An asteroid made of iron and nickel first discovered in 1852 could have been a protoplanet, according to scientists.
The Hubble Space Telescope was used to study the asteroid, named 16 Psyche, during two points in its rotation.
Dr Tracy Becker, a scientist from the Southwest Research Institute, said: "We've seen meteorites that are mostly metal, but Psyche could be unique in that it might be an asteroid that is totally made of iron and nickel."
She added: "Earth has a metal core, a mantle and crust. It's possible that as a Psyche protoplanet was forming, it was struck by another object in our solar system and lost its mantle and crust."
Findings from the observation suggest that its entire surface could consist of iron - however, scientists warned that small amounts of the metal could be dominating these observations.
"We were able to identify for the first time on any asteroid what we think are iron oxide ultraviolet absorption bands," Dr Becker said.
"This is an indication that oxidation is happening on the asteroid, which could be a result of the solar wind hitting the surface."
The asteroid, which is the largest piece of space debris in the asteroid belt between Mars and Jupiter, also became more reflective at deeper UV wavelengths.
Dr Becker said this could indicate how old it is as "this type of UV brightening is often attributed to space weathering".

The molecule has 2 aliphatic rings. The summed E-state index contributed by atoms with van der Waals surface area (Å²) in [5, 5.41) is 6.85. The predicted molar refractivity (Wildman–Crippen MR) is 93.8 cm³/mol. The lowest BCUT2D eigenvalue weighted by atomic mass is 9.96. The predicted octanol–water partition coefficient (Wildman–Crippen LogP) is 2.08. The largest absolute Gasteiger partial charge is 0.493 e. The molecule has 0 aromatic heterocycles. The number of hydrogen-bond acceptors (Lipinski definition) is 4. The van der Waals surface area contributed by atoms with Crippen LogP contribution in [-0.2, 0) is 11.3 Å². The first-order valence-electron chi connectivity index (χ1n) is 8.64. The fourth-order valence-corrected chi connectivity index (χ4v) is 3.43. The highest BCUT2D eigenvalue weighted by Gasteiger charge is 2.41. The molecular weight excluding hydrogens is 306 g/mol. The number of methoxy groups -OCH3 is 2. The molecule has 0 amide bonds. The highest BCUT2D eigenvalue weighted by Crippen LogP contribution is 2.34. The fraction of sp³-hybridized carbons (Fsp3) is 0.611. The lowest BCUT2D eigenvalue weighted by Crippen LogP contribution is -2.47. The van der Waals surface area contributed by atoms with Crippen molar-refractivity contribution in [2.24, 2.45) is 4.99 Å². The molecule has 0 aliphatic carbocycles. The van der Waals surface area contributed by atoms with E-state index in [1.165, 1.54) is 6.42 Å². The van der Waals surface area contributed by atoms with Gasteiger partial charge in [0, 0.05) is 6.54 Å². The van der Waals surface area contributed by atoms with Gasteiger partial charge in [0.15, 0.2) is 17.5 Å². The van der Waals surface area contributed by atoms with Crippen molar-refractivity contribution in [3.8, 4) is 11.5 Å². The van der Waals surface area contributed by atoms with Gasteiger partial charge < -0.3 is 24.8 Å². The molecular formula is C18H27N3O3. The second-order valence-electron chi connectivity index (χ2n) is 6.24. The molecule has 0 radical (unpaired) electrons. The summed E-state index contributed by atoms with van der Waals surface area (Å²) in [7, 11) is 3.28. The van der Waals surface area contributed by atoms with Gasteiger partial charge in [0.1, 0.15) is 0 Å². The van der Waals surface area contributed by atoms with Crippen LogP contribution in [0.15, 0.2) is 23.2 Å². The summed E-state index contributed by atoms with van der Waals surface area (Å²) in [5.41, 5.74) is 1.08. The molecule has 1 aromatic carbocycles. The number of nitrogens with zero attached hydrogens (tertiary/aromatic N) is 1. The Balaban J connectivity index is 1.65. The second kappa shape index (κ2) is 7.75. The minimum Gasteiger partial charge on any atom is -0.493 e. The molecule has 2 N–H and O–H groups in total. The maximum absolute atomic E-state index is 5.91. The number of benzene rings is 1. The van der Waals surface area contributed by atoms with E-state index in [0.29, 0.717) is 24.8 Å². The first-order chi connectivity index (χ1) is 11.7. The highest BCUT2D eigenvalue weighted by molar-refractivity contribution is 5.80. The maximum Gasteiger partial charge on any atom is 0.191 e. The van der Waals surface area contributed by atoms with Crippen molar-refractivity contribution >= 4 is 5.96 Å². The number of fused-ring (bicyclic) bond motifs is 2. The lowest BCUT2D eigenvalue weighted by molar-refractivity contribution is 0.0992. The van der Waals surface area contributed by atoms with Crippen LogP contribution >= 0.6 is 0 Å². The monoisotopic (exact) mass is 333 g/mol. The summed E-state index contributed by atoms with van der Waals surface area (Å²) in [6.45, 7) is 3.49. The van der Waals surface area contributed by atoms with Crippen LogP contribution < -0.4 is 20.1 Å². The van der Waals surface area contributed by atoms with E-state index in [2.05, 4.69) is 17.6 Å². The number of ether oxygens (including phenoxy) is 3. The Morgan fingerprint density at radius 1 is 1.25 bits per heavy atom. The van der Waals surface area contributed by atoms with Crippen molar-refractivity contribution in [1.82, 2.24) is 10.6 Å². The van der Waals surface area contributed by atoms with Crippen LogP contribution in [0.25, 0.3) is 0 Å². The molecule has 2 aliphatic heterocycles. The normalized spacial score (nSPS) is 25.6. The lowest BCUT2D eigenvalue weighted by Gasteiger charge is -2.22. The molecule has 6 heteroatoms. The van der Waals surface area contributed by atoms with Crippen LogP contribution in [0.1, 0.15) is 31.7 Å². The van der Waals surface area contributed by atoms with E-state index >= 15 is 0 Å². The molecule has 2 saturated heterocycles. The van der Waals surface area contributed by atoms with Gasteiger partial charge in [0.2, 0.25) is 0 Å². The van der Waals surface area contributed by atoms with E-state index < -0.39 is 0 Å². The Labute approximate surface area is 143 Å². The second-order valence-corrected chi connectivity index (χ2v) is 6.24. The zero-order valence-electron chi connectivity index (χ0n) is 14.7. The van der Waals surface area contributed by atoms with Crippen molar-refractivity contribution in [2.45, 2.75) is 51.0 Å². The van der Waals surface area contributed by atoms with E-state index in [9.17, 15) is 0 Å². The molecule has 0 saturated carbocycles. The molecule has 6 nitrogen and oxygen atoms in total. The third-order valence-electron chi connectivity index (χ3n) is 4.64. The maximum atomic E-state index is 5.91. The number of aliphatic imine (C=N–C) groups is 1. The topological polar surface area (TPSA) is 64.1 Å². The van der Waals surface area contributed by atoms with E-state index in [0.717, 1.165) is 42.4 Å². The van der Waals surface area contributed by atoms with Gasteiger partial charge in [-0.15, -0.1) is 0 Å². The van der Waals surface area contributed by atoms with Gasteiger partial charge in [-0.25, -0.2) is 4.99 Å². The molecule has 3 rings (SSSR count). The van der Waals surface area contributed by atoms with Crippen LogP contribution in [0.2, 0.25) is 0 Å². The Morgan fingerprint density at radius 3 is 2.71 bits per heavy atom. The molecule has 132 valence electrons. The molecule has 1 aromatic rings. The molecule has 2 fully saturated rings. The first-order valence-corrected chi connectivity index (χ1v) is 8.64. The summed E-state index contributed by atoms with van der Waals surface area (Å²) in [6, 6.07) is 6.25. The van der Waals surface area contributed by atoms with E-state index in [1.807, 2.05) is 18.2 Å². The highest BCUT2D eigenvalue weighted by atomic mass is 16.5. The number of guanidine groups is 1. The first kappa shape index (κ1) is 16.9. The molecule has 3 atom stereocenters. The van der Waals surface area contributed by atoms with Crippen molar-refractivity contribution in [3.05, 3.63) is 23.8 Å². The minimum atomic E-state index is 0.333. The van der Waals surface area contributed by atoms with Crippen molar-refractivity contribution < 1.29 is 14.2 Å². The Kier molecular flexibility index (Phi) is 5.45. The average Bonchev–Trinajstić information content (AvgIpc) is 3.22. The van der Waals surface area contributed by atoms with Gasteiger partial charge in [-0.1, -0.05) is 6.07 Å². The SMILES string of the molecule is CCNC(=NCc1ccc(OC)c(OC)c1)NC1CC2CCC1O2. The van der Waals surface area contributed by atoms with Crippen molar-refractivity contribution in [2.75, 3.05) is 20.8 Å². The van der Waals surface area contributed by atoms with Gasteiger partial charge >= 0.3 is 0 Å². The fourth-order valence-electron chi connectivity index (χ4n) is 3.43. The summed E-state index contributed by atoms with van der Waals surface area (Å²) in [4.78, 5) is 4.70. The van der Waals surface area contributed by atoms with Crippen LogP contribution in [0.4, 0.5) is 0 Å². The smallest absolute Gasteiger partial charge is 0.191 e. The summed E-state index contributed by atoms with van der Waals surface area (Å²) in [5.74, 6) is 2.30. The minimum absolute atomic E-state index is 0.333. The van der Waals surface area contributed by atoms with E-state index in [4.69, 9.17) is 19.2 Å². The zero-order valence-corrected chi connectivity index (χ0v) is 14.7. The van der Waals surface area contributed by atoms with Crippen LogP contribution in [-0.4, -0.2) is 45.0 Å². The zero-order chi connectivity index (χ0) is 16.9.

The space debris is estimated to be worth $10,000 quadrillion - around 10,000 times more than the global economy and five million times more than the UK's GDP of more than £2trn.
Its value is attributed to its composition as most asteroids are either rocky or icy, with little metal.
NASA plans to send a spacecraft to orbit the asteroid, which has a diameter of approximately 140 miles, to help understand the origin of planetary cores.
The mission, named Psyche, will launch in 2022, with the spacecraft reaching the asteroid in 2026.
Dr Becker added: "What makes Psyche and the other asteroids so interesting is that they're considered to be the building blocks of the solar system.
"To understand what really makes up a planet and to potentially see the inside of a planet is fascinating.
"Once we get to Psyche, we're really going to understand if that's the case, even if it doesn't turn out as we expect."
The research has been published in the Planetary Science Journal.